Many of the craftsmen employed in mid-nineteenth century Wick were involved in secondary industries connected with fishing. These included shipbuilding and boat-building, barrel-making, rope-making and net-making, the latter mainly a female occupation. Many other people were involved in gutting, curing and packing fish, and an iron foundry in the town was principally concerned with manufactures connected to the fishing industry. In addition, Wick contained a distillery, a brewery, saw mills and grain mills. Wick was the market centre for produce from the surrounding countryside, and weekly markets were held on Fridays. Four agricultural fairs were held every year, in March or April, June, July and November.
1589 Wick becomes a royal burgh
1608 The town of Wick was only about one mile long and was very fragmented. Market Place is probably the oldest part of the town.
1665 The population of Wick was no more than 500. One of the first references to a bridge in Wick (glovers and shoemakers were reprimanded for beating their skins upon it!).
1790 Thirty-two local boats fished from Wick.
1795 Up to 200 boats were fishing from Wick.
1803 Telford produced a revised plan for the harbour and town.
1810 The first real harbour - prior to this small jetties were used.
1813 Harbour work completed.
1818 Some seven curing-houses, 12 cooperages and 108 dwellings had been built in Pulteneytown.
1823 As a result of the first harbour, plans for a second harbour were put into being. At this time it was noted that "1500 boats go out in an evening and 200,000 barrels are caught in the season, the very refuse of which will manure several hundred acres of land". Some 12,000 people found employment in the fishing season.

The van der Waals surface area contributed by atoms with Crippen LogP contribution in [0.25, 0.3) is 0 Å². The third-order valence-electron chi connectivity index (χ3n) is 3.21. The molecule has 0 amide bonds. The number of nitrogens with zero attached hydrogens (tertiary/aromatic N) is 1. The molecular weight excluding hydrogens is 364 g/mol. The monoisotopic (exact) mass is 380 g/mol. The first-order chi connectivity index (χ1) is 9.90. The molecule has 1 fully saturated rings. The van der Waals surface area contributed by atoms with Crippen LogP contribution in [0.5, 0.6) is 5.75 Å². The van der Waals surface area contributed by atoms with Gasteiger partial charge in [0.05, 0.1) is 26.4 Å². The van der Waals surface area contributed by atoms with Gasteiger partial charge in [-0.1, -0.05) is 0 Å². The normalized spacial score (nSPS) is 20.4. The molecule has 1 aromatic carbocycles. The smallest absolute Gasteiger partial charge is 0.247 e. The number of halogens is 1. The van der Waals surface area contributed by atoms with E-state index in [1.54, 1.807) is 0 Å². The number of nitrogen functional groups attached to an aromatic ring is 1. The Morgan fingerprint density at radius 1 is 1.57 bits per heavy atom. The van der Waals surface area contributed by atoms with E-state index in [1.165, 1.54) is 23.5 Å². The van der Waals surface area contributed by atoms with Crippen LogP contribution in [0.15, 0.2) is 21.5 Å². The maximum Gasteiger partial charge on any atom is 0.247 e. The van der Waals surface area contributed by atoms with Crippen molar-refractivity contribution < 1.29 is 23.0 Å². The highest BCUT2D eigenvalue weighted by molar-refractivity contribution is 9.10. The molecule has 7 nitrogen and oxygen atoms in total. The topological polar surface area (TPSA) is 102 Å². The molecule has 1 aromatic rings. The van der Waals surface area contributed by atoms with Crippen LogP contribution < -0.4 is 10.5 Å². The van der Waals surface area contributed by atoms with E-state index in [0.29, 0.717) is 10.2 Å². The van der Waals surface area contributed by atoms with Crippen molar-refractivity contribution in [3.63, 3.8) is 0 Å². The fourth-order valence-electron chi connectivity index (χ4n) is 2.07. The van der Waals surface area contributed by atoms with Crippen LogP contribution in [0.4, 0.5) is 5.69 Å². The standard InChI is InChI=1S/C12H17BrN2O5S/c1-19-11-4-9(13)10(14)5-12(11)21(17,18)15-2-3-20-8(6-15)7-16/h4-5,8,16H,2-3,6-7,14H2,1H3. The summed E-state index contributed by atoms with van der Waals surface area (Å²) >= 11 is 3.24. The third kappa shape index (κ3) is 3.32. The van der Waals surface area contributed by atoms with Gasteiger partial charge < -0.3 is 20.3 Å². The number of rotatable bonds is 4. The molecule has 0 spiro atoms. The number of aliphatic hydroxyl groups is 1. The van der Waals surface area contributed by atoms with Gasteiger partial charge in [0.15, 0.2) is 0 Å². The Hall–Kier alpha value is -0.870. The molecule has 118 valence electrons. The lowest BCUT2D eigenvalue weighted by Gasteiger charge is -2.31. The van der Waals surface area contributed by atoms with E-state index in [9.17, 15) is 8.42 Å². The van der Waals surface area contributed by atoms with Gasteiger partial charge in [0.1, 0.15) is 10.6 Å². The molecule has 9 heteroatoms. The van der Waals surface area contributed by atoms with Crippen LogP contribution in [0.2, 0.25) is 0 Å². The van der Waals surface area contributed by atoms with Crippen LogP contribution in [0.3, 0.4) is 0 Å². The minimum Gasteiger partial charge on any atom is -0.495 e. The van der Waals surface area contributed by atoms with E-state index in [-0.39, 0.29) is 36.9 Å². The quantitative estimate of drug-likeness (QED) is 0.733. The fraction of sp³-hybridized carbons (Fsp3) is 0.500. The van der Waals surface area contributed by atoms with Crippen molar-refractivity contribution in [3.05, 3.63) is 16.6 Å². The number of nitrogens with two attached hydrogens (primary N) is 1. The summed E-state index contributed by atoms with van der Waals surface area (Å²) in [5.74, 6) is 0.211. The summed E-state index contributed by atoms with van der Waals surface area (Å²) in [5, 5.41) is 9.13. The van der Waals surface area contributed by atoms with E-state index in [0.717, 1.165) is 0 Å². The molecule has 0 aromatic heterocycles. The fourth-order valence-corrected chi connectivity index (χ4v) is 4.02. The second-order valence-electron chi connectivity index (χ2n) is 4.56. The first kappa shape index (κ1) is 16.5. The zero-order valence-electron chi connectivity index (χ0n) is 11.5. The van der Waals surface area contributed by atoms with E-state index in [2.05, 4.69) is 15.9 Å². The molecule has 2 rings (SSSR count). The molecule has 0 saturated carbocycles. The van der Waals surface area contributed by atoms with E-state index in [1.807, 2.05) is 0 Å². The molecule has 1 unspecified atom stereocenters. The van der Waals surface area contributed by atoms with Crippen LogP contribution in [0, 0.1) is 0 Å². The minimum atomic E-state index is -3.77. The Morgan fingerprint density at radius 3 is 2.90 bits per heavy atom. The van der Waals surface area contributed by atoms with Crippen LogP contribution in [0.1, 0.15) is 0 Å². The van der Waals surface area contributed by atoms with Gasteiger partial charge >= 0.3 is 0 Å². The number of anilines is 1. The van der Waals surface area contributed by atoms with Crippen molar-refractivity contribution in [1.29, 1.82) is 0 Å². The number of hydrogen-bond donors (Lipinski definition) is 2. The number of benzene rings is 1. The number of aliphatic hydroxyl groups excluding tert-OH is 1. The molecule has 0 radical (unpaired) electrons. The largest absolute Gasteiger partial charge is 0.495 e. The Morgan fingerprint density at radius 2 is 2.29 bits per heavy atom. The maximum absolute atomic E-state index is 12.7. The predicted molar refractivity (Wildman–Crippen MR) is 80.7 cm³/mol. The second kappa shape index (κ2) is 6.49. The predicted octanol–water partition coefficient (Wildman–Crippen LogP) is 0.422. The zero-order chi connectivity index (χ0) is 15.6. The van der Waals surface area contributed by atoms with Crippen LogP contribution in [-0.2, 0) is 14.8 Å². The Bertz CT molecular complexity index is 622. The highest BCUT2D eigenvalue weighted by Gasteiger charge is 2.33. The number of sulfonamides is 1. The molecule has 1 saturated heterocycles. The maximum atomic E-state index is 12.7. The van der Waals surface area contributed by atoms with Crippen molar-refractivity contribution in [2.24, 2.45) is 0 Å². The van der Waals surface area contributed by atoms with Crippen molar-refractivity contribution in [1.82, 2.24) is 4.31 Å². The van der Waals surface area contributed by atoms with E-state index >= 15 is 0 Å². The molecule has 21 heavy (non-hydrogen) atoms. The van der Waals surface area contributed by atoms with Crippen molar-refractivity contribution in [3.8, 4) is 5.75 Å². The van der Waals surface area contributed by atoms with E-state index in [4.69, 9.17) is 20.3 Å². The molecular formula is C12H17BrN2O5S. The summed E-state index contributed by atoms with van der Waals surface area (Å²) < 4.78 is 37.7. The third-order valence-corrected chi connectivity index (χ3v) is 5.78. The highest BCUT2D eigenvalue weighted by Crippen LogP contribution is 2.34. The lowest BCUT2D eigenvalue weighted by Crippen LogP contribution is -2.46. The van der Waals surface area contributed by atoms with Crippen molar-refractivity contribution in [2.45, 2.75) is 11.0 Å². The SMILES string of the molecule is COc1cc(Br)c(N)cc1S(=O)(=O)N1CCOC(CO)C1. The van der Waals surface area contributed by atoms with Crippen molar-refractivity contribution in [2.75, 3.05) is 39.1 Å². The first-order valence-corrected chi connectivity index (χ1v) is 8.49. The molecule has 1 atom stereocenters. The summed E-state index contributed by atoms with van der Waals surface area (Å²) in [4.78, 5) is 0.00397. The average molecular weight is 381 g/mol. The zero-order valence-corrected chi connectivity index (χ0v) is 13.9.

1840 The Rev Charles Thomson wrote: "The herring fishing has increased wealth, but also wickedness...There is a great consumption of spirits, there being 22 public houses in Wick and 23 in Pulteneytown...Seminaries of Satan and Belial". It was not unusual at this time for 500 gallons of whiskey to be consumed in one day. Meanwhile, 55,711 barrels of cured herring were being exported from Wick.
1855 A total of 1489 men and boys were fishing from Wick.
1860 The gross value of herring exporting in one year was between £150,000 and £200,000. The estimated population of the town was approximately 6722 and was home to these traders among many others: 81 fish-curers, 10 fleshers, 46 grocers, 7 bakers, 20 tailors and 13 dressmakers.
1862 A total of 1122 boats were now fishing from Wick.
1868 The telegraph service came to Caithness.
1873 Harbour extension work was so badly damaged that the scheme is abandoned after £150,000 had been spent on it.
1874 The railway was extended to Caithness, connecting Wick and Thurso to southern markets.
1879 The British Fisheries Society ceased to be trustees and the management of the harbour was handed to a local trust of 19 members.
The best place to learn about the history of Wick is at the Wick Heritage Centre http://www.wickheritage.org/ which is an award winning Museum.